May
23

Recommended reading: “Interview with Kenji Shimizu” by Stanley Pranin

The article below has been selected from the extensive archives of the Online Aikido Journal. We believe that an informed readership with knowledge of the history, techniques and philosophy of aikido is essential to the growth of the art and its adherence to the principles espoused by Aikido Founder Morihei Ueshiba.

I began in 1953 when I was 13. I was good at it and continued regularly through my days as a student at Meiji University. As a boy I practiced judo with the people around me and became strong. As I got older my competitive range increased and I fought many big and strong competitors. I was stimulated and tried very hard but I couldn’t overcome the difference in physical strength. That’s why I switched to aikido and really became involved with the art.


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Comments

  1. Size always matters, but sufficient skill in aikido is a bit of an equalizer. Obviously O Sensei was small, but we aren’t that good. At least for guys one of the early challenges is to get beyond doing things by superior size and strength. The larger and stronger you are the bigger that challenge.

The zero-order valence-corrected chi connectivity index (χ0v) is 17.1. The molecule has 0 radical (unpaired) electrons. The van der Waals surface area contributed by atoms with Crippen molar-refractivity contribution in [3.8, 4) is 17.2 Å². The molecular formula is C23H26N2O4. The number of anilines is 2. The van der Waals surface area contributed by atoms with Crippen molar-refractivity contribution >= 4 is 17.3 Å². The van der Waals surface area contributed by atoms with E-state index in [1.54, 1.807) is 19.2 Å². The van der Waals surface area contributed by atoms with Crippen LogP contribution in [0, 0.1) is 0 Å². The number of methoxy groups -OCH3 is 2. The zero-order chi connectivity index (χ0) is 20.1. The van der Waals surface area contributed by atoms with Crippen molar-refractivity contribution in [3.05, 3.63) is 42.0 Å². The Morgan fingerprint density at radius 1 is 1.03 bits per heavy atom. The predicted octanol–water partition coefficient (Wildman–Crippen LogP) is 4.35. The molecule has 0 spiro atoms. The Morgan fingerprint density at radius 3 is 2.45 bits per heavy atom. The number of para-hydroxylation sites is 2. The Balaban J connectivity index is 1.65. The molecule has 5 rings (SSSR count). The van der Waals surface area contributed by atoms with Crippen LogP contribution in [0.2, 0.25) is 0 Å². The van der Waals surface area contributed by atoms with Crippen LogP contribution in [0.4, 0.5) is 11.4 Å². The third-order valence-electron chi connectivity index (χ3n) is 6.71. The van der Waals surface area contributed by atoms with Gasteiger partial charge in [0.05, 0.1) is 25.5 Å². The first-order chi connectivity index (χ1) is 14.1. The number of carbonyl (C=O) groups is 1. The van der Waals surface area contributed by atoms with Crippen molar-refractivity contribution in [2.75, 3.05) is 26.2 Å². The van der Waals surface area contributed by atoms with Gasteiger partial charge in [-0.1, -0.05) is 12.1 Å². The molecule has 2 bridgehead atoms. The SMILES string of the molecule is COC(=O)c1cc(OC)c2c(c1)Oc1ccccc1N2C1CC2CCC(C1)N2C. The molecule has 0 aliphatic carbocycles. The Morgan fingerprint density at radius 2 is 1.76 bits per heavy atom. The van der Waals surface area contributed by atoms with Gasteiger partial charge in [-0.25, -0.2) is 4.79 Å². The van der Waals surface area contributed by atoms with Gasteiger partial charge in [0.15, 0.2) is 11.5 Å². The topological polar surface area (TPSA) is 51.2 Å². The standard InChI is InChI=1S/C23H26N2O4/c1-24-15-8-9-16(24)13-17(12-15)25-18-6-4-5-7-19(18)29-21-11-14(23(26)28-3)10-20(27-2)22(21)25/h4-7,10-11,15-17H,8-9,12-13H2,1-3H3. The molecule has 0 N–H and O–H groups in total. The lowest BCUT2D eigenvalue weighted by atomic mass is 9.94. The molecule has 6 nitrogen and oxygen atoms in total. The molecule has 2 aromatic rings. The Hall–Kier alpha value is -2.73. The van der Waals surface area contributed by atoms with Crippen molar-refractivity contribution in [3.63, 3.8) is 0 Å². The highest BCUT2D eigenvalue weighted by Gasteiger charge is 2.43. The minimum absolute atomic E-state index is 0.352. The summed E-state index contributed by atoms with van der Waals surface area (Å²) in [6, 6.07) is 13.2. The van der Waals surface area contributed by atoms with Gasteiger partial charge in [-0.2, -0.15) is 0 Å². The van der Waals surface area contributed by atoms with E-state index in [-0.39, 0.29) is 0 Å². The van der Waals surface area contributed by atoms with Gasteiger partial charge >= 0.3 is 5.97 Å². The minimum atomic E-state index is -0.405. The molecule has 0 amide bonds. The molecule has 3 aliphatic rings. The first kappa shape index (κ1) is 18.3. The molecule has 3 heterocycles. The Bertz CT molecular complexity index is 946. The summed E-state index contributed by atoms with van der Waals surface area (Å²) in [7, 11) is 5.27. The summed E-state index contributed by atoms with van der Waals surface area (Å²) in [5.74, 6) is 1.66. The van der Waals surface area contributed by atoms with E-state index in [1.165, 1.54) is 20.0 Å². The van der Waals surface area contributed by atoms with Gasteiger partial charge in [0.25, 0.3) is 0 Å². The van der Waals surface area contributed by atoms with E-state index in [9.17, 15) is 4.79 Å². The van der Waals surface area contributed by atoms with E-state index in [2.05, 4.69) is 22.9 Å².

2. Yup, size does matter.

    Why the preoccupation with physical size?

    The Founder accomplished what he did with the size of his thinking, and with the extension of his spirit.

    He acknowledged his lack of physical size, and focused correctly on those attributes he possessed that could never be limited by anyone else but himself.

    If you feel that your thinking is limited, unshackle such bonds that prevent you from thinking large, and larger.

    If you feel that your spirit is weak, do what you must to challenge it to grow exponentially with what you desire.

    If you feel that you have no chance, you are about average.

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